Eh. Let’s not worry too much about the vertical differences on Maeda’s breaking pitches. 538’s Rob Arthur just showed today that the new system is having a rougher time transitioning when it comes to vertical movement numbers. And those changes are relatively small, and within that new band of error.

Those changes also pale when you consider this simple, radical change that Maeda has undergone since last year. Changes that happened in a bigger sample.

Kenta Maeda Fastball Mix over Time
2016 2017
Four-Seam 30% 43%
Two-Seam 12% 5%
SOURCE: Brooks Baseball

Last year, Maeda threw two four-seamers for every two-seamer. This year, he’s throwing eight four-seamers for every two-seamer. This isn’t quite the reverse Ramirez, since Maeda gets three times the whiffs from his four-seamer than his two-seamer, but there is something to this: his four-seamer has given up five times the homers as his two-seamer over his career. In very related news, Maeda’s whiffs are up and his fly balls and homers are up too.

Maeda has been significantly worse against lefties this year, and those added four-seamers have not been located in ideal spots.

The up and away is not as up and away, and the up and in not as up and in. And then there’s the matter of those pitches down Broadway. Those should probably be sinkers. In the past, they were sinkers. Why aren’t they sinkers now?

Well, it’s possible they are sinkers — that they’ve just flattened out and are being recorded as four-seamers. If that were the case, you might expect the movements on his fastballs to move towards each other, meshing as the systems fail to separate them well. That isn’t the case, though, on average. The difference between his four-seam and two-seam last year was a little over three inches; this year, it’s a little less than three inches. Still different pitches.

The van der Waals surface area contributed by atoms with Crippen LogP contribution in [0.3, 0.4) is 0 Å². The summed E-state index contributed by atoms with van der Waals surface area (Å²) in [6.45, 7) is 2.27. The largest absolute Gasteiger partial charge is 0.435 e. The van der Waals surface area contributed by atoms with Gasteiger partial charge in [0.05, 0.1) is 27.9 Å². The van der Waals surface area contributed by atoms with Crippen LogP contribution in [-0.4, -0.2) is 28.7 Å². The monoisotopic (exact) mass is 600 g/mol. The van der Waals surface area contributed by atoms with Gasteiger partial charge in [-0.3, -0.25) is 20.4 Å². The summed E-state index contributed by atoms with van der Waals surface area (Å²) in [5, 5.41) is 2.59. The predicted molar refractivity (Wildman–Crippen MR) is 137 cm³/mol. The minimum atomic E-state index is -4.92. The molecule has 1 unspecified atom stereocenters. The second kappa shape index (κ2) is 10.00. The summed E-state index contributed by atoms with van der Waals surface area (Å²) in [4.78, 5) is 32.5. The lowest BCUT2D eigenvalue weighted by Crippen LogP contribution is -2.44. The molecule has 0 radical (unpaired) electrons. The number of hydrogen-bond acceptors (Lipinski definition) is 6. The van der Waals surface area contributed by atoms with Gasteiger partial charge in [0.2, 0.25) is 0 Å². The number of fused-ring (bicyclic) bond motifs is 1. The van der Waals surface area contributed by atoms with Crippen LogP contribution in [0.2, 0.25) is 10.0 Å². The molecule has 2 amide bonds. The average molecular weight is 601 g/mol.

More likely, it seems that, for whatever reason (hopefully not injury), Maeda is throwing his four-seamer too much and his sinker too little. Maybe he thinks he needs the whiffs. Throwing that pitch too much has led to putting it in bad places, though. Places he should put his two-seamer. The good news is, that seems like a somewhat simple fix.

With a phone full of pictures of pitchers' fingers, strange beers, and his two toddler sons, Eno Sarris can be found at the ballpark or a brewery most days. Read him here, writing about the A's or Giants at The Athletic, or about beer at October. Follow him on Twitter @enosarris if you can handle the sandwiches and inanity.

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I was hoping for something like this, Maeda didn’t seem to be having control or velocity issues but has been wrecked. This makes a lot of sense.

Kershaws place on the contact rate list has a lot to do with his start at coors, his first in at couple years, where a bunch of curves acted like normal human curveball instead of kershaw curveballs and got belted so hard fangraphs pitch values still think his curve is a negative value pitch this year.